Bitterly cold arctic air closed local schools today and Friday and is expected to shatter low temperatures records tonight while gusty winds drive wind chills down to levels more common to the Yukon.
Although the area has experienced piercing winter conditions for about two weeks, today is the first official day of winter.
Rob Edmiston, forecaster for the Kansas University Weather Service, said this morning that he is predicting a low temperature tonight of 21 degrees below zero, which would be 15 degrees below the previous record of minus 6 degrees set in 1916. If winds gust out of the north up to 30 mph, as forecasted, area wind chills could go as low as 90 degrees below zero.
On Friday, it is expected to warm to a high of 5 degrees below zero, which is not far from Friday night's predicted low temperture of 9 degrees below zero, Edmiston said.
SATURDAY, however, should warm to a comparatively tropical 12 degrees above zero, he said.
Despite the forecast for the remainder of the week, Edmiston did have some good news to report this morning temperatures are expected to return to normal by Christmas, with highs in the 40s and lows in the 20s. Light flurries are the only snow in the forecast.
In the meantime, Douglas County Health Department officials are recommending people not venture out of doors, and a local veterinarian offers advice to animal owners on how to help their pets through the cold spell.
Barbara Schnitker, a registered nurse and director of nurses at the county health department, said the most effective way to deal with the extreme cold is to stay inside.
However, people who must go outside are asked to layer their clothing. Air pockets between the layers act as insulation, Schnitker said.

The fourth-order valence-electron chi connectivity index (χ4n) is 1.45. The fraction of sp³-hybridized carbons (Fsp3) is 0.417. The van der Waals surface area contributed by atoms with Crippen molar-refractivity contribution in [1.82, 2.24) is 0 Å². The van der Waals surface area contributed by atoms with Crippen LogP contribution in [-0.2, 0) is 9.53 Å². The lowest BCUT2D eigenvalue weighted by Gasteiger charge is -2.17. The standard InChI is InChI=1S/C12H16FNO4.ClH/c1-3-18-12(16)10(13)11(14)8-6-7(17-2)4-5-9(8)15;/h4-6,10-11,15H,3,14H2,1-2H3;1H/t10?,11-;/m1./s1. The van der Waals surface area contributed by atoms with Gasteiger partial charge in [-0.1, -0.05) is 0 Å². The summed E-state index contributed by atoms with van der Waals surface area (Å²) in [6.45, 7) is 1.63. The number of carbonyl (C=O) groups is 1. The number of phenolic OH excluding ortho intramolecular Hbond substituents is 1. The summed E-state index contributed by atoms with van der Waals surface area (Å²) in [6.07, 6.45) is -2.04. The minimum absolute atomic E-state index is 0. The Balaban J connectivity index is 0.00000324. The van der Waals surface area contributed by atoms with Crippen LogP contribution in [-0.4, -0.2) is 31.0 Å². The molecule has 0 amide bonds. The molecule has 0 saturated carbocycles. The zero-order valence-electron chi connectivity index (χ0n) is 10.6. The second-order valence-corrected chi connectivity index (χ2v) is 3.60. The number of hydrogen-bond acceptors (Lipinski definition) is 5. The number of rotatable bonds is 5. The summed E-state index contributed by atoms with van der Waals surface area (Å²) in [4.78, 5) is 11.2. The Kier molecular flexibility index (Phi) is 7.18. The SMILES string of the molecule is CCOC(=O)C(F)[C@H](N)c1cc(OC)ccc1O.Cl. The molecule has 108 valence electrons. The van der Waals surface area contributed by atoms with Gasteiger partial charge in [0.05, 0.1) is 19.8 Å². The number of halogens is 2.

Waterproof outerwear also is recommended to help ward off the damp weather. Wool garments are suggested because they provide warmth even when wet, she said.
INADEQUATE dress against the cold could result in hypothermia, a condition where the body's inner heat is lost, she said. The condition can result in a matter of minutes and, if not treated, could result in death in two hours, she said.
An adequate diet including plenty of fluids but not alcohol also is advisable for people planning to go outside, she said. Alcohol allows more heat to escape the body than usual, she said.
Kevin Kuenzi, a veterinarian at Bradley Veterinary Hospital, said this morning that pet owners should take special care of their animals during the extreme cold.
Pets kept outdoors should be provided with adequate shelter, which Kuenzi said could range from a cardboard box to an insulated doghouse. The shelter should be kept clean and dry and out of the wind, he said.
"They really don't mind the cold so much if they can get out of the wind," Kuenzi said.
PET OWNERS also should feed their pets a diet high in calories, which they can convert to energy to help them stay warm, he said. Fresh water should be supplied daily and checked regularly to ensure that it has not frozen.
Since many people are winterizing their cars, Kuenzi said antifreeze should be properly discarded because it is deadly to animals, who enjoy its taste. He said antifreeze's main ingredient tastes sweet to animals.
Pets kept indoors also should be kept away from Christmas tree water, which will make the animal sick if it drinks it.
JANET SCHAAKE, who with her husband, Roger, raises cattle east of Lawrence, said the livestock was able to withstand the cold as long they are fed often enough.
The cattle use the grain and hay they are fed to convert energy to heat, she said. The cows also huddle together to share warmth and have a barn into which they can retreat if the temperatures becomes unbearable, she said.
She and her husband have heated water troughs on their farm to prevent freezing.
Patty Flory, an employee at Dillon's on 23rd Street, said the store experienced a significant increase in business Wednesday and attributed the increase to the snow and cold weather.
She said business typically picks up during extreme weather conditions with people stocking their shelves in the event they become snowbound.